The billing practices of emergency rooms (ERs) run by EmCare (Envision Healthcare and its subsidiary EmCare Holdings, Inc.) are under the microscope. Following a rash of consumer complaints and public reports supporting allegations that they gouged consumers and pressured doctors to order expensive, unneeded tests, Sen. Claire McCaskill (D-MO) has sent a strongly-worded letter to Christopher Holden, President and CEO of Envision, looking for answers. From her letter:

“Public reports indicate that as EmCare has expanded its work, costs to consumers have increased significantly without corresponding increases in the quality of care.” It continues, “…under the hospital’s previous physicians, patients that received ER care with the highest-level billing code were charged $467. The rate more than tripled to $1,649 for similarly complex services under EmCare management.”

EmCare is also said to have negotiated rates with several major insurers, but stopped short of signing contracts, and so was able to charge higher prices directly to patients. Senator McCaskill has asked EmCare to respond by October 11, 2017 (tomorrow) with information detailing five years of accounting for:

  1. The number of hospitals with which EmCare has contracts to manage emergency department services
  2. Data to substantiate what percentage of ED visits delivered by EmCare doctors to privately insured patients were billed as out-of-network charges
  3. The number of complaints received by Envision or EmCare regarding cost or care concerns for ED services
  4. The percentage of cases delivered to privately insured patients that were charged above and beyond their standard deductible or co-payment
  5. The bonus and incentives given to docs related to lab testing and imaging, patient admission and other relative value units (RVUs)

iA Perspective

Missouri is already hurting from a balance billing and uncompensated care perspective. It’s one of the states with virtually no balance billing protection for consumers, even for ER care. While a federal rule to help consumers navigate balance billing issues would be useful, at the moment, balance billing legislation is left to the states. Most still don’t protect consumers comprehensively from balance billing.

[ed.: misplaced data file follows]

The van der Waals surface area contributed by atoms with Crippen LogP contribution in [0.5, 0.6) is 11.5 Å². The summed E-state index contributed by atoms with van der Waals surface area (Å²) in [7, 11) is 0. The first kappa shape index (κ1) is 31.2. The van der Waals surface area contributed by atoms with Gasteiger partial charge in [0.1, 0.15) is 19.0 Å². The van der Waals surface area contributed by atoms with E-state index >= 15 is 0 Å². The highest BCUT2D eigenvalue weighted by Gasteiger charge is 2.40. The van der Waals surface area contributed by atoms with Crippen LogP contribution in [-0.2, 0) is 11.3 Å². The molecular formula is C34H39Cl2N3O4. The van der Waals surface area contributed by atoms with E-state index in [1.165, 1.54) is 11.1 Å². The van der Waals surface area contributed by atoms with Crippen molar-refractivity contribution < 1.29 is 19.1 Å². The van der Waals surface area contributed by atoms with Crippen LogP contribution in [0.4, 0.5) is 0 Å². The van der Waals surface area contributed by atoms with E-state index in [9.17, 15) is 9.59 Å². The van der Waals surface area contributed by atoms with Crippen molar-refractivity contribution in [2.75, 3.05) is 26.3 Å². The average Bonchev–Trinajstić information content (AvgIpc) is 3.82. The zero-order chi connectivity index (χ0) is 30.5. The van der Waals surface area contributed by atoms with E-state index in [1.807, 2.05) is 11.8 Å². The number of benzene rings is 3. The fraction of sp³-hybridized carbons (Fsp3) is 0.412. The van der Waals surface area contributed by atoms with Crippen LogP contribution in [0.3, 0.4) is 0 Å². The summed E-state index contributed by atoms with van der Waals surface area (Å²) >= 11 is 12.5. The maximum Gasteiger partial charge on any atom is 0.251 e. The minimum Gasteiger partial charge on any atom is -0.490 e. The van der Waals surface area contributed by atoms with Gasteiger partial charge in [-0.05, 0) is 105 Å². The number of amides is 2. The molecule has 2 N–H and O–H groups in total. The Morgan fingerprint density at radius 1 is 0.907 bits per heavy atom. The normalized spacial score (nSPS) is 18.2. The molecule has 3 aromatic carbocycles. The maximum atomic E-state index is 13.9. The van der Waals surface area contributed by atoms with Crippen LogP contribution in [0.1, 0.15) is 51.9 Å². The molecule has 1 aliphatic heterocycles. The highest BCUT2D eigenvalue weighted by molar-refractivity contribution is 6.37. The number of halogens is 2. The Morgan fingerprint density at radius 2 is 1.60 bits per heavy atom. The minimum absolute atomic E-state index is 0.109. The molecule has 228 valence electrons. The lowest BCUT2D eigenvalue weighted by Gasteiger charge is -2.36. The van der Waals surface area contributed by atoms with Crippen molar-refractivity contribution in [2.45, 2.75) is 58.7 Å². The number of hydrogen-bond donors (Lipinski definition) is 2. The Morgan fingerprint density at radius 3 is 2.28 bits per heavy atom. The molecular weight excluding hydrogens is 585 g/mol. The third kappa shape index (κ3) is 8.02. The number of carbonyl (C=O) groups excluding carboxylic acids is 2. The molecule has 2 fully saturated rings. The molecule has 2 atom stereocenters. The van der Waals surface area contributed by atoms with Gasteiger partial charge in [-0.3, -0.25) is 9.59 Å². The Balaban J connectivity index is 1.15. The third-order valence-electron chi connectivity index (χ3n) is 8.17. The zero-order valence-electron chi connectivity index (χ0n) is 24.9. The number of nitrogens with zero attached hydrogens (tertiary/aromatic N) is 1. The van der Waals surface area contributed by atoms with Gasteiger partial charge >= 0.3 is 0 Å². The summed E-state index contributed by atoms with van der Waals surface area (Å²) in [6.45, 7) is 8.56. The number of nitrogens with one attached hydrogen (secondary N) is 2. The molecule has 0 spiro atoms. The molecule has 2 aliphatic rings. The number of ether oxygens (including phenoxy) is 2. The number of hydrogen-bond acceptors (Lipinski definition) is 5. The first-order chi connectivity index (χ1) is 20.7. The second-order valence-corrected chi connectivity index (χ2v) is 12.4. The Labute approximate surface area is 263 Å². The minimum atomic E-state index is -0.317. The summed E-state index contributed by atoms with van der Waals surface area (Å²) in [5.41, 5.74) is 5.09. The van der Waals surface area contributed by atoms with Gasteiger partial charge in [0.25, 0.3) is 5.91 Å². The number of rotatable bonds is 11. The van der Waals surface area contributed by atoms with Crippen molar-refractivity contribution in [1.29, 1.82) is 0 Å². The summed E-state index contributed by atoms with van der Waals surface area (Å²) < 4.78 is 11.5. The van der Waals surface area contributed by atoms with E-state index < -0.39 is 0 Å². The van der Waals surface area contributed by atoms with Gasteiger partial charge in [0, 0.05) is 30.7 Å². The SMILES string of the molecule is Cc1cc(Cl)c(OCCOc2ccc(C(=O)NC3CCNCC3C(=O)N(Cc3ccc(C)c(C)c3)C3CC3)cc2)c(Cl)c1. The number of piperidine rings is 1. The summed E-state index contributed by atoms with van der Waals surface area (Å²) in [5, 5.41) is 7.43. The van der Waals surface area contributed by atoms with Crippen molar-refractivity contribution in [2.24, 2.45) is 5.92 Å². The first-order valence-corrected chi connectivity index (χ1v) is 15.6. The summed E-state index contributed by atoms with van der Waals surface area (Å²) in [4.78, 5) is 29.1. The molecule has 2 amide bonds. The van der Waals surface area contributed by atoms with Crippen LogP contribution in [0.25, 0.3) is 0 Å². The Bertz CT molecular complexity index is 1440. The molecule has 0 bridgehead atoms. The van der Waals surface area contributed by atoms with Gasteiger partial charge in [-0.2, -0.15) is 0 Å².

To top it off, two of Missouri’s largest insurers have changed the way they handle ER charges. UnitedHealthCare, for example, which covers a good quarter of the state’s insured residents, changed the way it handles balance bills in Missouri in 2015. That year, the insurer declined to pay for services rendered by some ER doctors even though they work for in-network hospitals. Other insurers followed suit.

Prior, UnitedHealthCare had paid on almost the entire bill for ER services provided at in-network hospitals. It now pays only the prevailing out-of-network rate, leaving the balance bill to patients. Physicians (in their own struggle to get paid) are avoiding insurance networks because they know they can charge high reimbursement levels. Not wanting to be left with the expense, UnitedHealthCare changed its policy around paying out-of-network ER bills. The problem became a consumer problem, and a hospital revenue cycle problem, because the risk of aging and unpaid A/R is crushing hospital systems and eating margins. While this policy change didn’t affect those with individual plans or self-insured employer plans, it did leave many Missourians exposed to potentially devastating balance bills.

This is at least mitigated by the new credit reporting rule for medical accounts. Starting September 15, 2017, the Credit Reporting Agencies (CRAs) now require that a furnisher not report a medical account on a consumer’s Credit Bureau Report (CBR) that is less than 180 days old. This will allow time for disputes and delayed payments to shake out. Still, massive ER bills with no viable payer are a profound problem with far-reaching implications for the hospital revenue cycle.

Senator McCaskill, aware of EmCare’s growing footprint and the impact of high ER balance bills on consumers, wants Congress to understand how pricing practices are changing, and find ways to address the problem. Read the press release from McCaskill’s office on the situation here. insideARM will report on any response from Envision’s CEO.

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